As you may have heard, the Mets' bullpen did not have a good weekend. Frank Francisco, the highest paid pitcher of the bunch, has not only failed to live up to expectations but has been downright awful. As a group, the Mets' bullpen's 5.01 ERA is the third-worst rate in the National League after blowing late leads in two of three games against the rival Miami Marlins.
They probably aren't this bad. Even though the results so bad this season, the bullpen's 3.71 FIP, 4.15 xFIP, and .333 batting average on balls in play suggest that the group is due for some improvement. On top of that, Francisco (8.56 ERA) and Manny Acosta (9.53 ERA) are simply better than this. Ramon Ramirez could just be what he's been so far this year, a decent middle-innings relief pitcher.
Tim Byrdak, Bobby Parnell, and Jon Rauch have been good. Rauch has yet to allow a home run and hasn't struck out many opposing hitters, but he has kept his walks to an absolute minimum. Byrdak continues to dominate left-handed hitting, and Parnell has easily been the best pitcher in the bullpen.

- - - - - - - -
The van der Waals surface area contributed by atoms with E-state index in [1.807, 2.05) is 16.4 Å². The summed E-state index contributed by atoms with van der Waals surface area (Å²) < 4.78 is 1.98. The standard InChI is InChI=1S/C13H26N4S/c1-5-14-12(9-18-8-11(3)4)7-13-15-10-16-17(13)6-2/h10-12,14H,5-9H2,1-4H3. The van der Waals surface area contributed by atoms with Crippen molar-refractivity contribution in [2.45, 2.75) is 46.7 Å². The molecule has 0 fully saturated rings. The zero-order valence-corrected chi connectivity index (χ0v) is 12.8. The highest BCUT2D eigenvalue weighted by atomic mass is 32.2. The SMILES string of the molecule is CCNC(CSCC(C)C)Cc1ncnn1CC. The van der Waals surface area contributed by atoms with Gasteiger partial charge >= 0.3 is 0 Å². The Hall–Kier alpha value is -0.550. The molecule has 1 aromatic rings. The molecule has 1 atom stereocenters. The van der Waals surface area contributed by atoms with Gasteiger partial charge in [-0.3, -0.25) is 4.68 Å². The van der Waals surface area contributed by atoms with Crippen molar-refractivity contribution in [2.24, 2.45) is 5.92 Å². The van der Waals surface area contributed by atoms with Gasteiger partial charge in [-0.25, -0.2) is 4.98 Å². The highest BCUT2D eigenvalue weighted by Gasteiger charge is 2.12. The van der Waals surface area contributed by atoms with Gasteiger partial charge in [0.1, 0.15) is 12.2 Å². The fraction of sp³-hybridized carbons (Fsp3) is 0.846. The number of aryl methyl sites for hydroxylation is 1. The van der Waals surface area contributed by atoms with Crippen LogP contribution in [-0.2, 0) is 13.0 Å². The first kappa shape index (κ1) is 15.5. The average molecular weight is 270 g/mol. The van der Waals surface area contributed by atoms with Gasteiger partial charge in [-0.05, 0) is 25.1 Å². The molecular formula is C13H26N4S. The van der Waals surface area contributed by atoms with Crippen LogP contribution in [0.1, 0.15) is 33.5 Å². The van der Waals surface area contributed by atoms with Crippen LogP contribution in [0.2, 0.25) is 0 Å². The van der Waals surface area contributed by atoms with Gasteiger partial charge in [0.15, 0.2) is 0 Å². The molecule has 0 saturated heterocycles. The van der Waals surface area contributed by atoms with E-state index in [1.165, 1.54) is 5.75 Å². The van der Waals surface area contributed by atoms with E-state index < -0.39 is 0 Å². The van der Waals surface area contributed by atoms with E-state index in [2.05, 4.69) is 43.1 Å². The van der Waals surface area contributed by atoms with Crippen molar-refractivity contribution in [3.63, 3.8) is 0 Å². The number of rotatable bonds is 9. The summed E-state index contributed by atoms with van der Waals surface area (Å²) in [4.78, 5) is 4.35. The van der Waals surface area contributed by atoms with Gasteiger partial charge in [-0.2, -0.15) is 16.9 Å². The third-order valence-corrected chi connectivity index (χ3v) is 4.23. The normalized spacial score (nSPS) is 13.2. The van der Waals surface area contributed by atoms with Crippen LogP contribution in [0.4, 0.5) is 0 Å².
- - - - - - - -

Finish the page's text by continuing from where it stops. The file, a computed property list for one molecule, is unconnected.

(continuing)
Let's have a look at how Terry Collins has deployed his bullpen thus far. Fangraphs' gmLI measures the leverage of the situation in which each pitcher enters the game. (The table below is sortable.)
It seems obvious that Parnell should not be relegated to the least important situations. Byrdak's use has been fine, but Francisco and Ramirez should probably get some work in less lower leverage spots while they straighten things out. There's really no need for a team to define a specific closer, but if Terry Collins feels like he has to name one, Rauch or Parnell would make sense.
In a month or so, the bullpen could look just fine, with each pitcher performing in his expected role. For now, though, it looks like the Mets should at least get their best relief pitchers into the most important game situations until things settle down a bit.